Automatic activation device

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In skydiving, an automatic activation device (AAD) is an electronic-pyrotechnic or mechanical device that automatically opens the main or reserve parachute container at a preset altitude or after a preset time.

AADs are typically used to open the reserve parachute container at a preset altitude if the descent rate exceeds a preset activation speed.[1] This indicates that the user has not opened their parachute, or that the parachute is malfunctioning and is not slowing the descent rate sufficiently.

The older style mechanical AADs are falling out of fashion in favour of newer style electronic-pyrotechnic models. These newer models have been proven more reliable as their built-in computers allow for better estimation of altitude and vertical speed. Electronic AADs typically employ a small pyrotechnic charge to sever the reserve container closing loop, allowing the spring-loaded reserve pilot chute to deploy.


Examples of specific AADs are:

Manufacturer Models Technology
Advanced Aerospace Designs Vigil, Vigil 2 Electronic
Airtec CYPRES, CYPRES 2 Electronic
Aviacom Argus Electronic
FXC Astra Electronic
MarS MPAAD, M2 Electronic
FXC Model 12000 Mechanical
Hi Tek Model 8000 Mechanical
SSE Sentinel[2] Mechanical
2MPZ KAP-3 Mechanical


AADs can malfunction and deploy the reserve parachute when the firing parameters have not been met. This will result in either a premature reserve deployment if it happens prior to main deployment, or in both parachutes being deployed if it happens after main deployment. A premature reserve deployment can be dangerous if it happens while exiting the aircraft, in close proximity to other skydivers in freefall, or if the skydiver is falling faster than the safe deployment speed, which can result in catastrophic equipment failure and injury or even death of the jumper. A deployment of both canopies could result in an entanglement between the two canopies.

Undesired AAD activations can also occur due to user error. This can happen if the skydiver deploys the main canopy too low, and the AAD activates while the main is deploying, resulting in both parachutes being deployed. It can also happen if the AAD is not calibrated to the correct ground level, either due to turning the AAD on at a location with a different elevation than the airport, or entering an incorrect altitude offset (a feature that is normally used to compensate for a landing zone that is at a different elevation than the airport).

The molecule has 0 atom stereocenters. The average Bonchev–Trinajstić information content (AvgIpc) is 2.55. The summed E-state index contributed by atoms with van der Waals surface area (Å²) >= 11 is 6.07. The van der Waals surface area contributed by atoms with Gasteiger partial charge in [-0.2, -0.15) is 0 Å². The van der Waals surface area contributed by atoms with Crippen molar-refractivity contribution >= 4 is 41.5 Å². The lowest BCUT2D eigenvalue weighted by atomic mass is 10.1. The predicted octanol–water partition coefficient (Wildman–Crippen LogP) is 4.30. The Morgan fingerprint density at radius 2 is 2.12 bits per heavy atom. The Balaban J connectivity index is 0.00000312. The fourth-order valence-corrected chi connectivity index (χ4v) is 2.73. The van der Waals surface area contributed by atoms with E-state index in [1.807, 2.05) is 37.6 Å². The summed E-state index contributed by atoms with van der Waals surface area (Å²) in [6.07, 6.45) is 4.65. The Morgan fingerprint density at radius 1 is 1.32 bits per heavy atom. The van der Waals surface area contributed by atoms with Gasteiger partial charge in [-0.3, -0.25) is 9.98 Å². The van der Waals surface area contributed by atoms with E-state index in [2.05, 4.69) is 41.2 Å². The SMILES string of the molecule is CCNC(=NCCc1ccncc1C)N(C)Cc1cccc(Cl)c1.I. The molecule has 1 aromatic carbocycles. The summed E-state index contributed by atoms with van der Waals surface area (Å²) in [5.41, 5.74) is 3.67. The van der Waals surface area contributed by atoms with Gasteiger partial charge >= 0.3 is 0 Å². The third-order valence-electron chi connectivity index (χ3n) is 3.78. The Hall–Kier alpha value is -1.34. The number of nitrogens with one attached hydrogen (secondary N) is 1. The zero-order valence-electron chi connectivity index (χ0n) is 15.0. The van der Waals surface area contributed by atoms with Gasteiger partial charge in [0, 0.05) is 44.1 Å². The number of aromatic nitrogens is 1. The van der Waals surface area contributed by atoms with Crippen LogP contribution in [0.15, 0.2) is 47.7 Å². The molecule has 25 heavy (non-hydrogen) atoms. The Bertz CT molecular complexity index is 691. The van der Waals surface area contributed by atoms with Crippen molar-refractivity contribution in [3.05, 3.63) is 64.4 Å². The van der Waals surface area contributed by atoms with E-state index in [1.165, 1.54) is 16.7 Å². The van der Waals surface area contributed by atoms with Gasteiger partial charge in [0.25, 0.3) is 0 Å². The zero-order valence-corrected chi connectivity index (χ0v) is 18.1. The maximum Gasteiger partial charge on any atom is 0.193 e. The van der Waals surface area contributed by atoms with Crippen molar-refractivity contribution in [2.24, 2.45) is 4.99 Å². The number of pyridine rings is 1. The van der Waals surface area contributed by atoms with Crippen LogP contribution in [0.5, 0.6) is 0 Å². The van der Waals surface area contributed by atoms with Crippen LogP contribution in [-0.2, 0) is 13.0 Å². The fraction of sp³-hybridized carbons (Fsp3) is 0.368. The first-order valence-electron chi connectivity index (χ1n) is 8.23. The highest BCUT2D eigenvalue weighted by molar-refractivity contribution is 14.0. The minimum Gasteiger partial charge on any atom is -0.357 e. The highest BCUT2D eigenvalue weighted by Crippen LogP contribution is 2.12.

Some models of AAD carry a risk of deploying the reserve inside the aircraft in cases of sudden aircraft depressurization, or during a rapid descent when landing with the aircraft.

The risk of an AAD malfunction is far smaller than the risk of a situation in which the AAD can save somebody's life.[3] For this reason, many countries (such as Denmark)[4] require AADs for all skydivers and jumps. In countries where AADs are not legally mandated (such as the US), many drop zones still require all jumpers to use AADs. Others require all student jumpers to use them even if licensed jumpers are not.[5]

HADOPAD radar actuator[edit]

High-Altitude Delayed-Opening Parachute Actuating Device, also called HADOPAD, was a radar actuator used as a component in a delayed opening aerial-delivery system. The system was developed by the Harry Diamond Laboratories in the mid-1960s, which later became a part of Army Research Laboratory. The device, based on radar principles, opened a main recovery parachute at either of two preset heights (1,000 or 1,700 ft.) above the ground. The air delivery system consisted of the cargo package, two parachutes (drogue and main), and the radar actuator. The radar was designed to determine when the cargo reached a preset altitude, generating a firing signal which actuated a mechanism releasing the main parachute at that time.[6]

See also[edit]

  • Adrian Nicholas – a noted skydiver who died from an AAD activation (by reaching the speeds required to activate his AAD under a high performance canopy)


  1. ^ "How Skydiving Works". 27 August 2002. Retrieved 14 September 2018.
  2. ^ User manual SSE Sentinel Archived July 28, 2011, at the Wayback Machine
  3. ^ "CYPRES AAD - Automatic Activation Device for Skydiving". CYPRES. Retrieved 14 September 2018.
  4. ^ "Faldskærmsbestemmelser" (PDF) (in Danish). Dansk Faldskærmsunion. Archived from the original (PDF) on 4 September 2014. Retrieved 4 September 2014.
  5. ^ "Archived copy". Archived from the original on 2011-01-05. Retrieved 2010-10-20.CS1 maint: archived copy as title (link)
  6. ^ "HADOPAD radar actuator design and performance :: Parachute History Collection". Retrieved 2018-09-06.

External links[edit]